If you do hunt wear a bp and or air vest - It is a high risk recreation.
 

MrC

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#10
Having hunted and been to many common rides (much bigger field than any hunt will see) I would say only go if you are prepared for flat out gallop and the very real chance of rudeness from other riders. If you have that firmly in mind and are fine with it then I’d say go and have a great day out.

I recently took my friend who is nervy on Logan to a common riding and he’d never seen the like and was the most well behaved 7yr old there that day. He was being ridden in a loop ring. Snaffle but my friend didn’t need the extra brakes all day as he just went when the rest went and stopped when they did.

Chances are she will run out of puff fairly quickly then will calm down but be prepared for some excitability. Best thing to do would be skip your reins at the first gallop, balance yourself and enjoy the ride.

I have no confidence issues however, fortunate never to have had them so I will admit I don’t get the whole scared to do stuff side of things but I may give you more confidence in yourself if you go and have a good day :)
 

Bodshi

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Apr 23, 2009
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#11
Also, in my experience, once a horse has been hunting and got into their heads that riding in company means galloping as a herd, it can be difficult to get them to listen to you out hacking when you might not want that to happen. I do think hunting looks fun, but the people who I know who hunt are complete adrenalin junkies and love the fast and furious life.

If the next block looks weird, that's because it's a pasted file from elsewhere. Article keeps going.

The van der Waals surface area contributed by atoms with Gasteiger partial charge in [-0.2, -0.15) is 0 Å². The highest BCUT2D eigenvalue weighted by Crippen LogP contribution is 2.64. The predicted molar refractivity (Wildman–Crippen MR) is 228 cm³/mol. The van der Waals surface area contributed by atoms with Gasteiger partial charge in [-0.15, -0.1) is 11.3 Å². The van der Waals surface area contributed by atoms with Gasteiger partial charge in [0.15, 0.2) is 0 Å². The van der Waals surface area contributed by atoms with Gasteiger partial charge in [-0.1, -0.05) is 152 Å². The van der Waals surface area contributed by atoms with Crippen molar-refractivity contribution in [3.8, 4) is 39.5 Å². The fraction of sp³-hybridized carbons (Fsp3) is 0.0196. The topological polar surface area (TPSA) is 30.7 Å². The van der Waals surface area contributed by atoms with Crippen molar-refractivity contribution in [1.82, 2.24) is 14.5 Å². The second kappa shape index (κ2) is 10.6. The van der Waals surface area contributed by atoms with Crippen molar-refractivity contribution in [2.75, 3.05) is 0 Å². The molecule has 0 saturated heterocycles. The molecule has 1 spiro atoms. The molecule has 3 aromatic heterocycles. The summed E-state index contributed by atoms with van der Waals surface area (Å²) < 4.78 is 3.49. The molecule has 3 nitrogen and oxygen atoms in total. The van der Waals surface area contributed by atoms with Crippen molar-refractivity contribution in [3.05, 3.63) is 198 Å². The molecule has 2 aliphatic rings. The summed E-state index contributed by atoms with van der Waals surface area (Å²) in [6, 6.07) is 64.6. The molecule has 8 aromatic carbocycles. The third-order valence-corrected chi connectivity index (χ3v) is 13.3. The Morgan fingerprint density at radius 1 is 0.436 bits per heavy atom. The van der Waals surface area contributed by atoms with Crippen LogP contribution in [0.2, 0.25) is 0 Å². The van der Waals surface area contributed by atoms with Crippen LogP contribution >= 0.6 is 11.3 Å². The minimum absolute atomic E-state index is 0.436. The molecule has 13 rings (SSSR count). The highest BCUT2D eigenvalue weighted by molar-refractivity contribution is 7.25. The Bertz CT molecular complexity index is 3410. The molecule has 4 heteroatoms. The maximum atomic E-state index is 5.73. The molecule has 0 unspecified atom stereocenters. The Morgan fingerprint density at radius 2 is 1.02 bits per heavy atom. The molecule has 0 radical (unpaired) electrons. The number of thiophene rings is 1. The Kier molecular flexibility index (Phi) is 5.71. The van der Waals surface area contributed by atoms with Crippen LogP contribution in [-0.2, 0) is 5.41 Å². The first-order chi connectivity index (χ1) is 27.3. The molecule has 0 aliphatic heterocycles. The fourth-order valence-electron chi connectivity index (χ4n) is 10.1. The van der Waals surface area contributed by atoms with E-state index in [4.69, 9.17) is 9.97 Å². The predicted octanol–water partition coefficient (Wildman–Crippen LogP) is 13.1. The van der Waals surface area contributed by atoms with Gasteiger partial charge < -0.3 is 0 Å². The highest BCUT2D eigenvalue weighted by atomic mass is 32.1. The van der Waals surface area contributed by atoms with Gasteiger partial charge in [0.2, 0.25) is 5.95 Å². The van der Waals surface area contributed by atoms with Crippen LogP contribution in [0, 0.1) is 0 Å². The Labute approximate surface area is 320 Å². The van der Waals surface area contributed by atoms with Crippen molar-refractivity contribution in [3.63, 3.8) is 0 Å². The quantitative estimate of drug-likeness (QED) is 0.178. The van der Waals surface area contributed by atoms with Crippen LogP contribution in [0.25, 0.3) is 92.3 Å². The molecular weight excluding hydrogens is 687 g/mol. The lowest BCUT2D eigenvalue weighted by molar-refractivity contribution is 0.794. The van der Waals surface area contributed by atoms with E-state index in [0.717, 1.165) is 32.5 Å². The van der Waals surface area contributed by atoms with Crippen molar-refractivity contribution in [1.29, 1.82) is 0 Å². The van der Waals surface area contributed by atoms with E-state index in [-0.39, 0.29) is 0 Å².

As for horse behaviour being changed by huntng. Yes. it seems so. A year ago I had some lessons on a delightful horse that had a sharer. The sharer took her hunting and at my lesson the next day in an indoor school the mare was very forward going - not that happy to stay in walk - and fizzy compared to her normal self. I like forward going horses so didnt think this a bad thing, but the RI attributed it to the mare having hunted the day before. And when I first mounted and the mare asked went forward so briskly, that did worry me a little until I heard the explanation..
I don't have any problem with Raf, he knows the difference between being allowed to gallop on a hunt and going out hacking. I think the clue might be in the second part of the paragraph - the riders who are complete adrenalin junkies! Jack had allegedly been hunting in Ireland before he came over here and I must admit he could be strong in a group gallop, maybe that was the reason. But if he'd been a hunter in Ireland he probably didn't know anything else, whereas Raf was used to hacking and pleasure rides (the ones where you don't ride in a group) before he went hunting.

Whilst it's true that a horse having been hunting might be a little bit forward going afterwards, it's usually only very temporary and just requires a reminder that actually life is back to normal now. The mare probably still had adrenaline in her veins - they do say some horses continue hunting for 24 hours. I'm a bit surprised she was used in a lesson the next day to be honest, I always give Raf a day off to chill and recuperate, but I'm not a seasoned hunter, just a rather soft leisure rider with a rather flaky horse!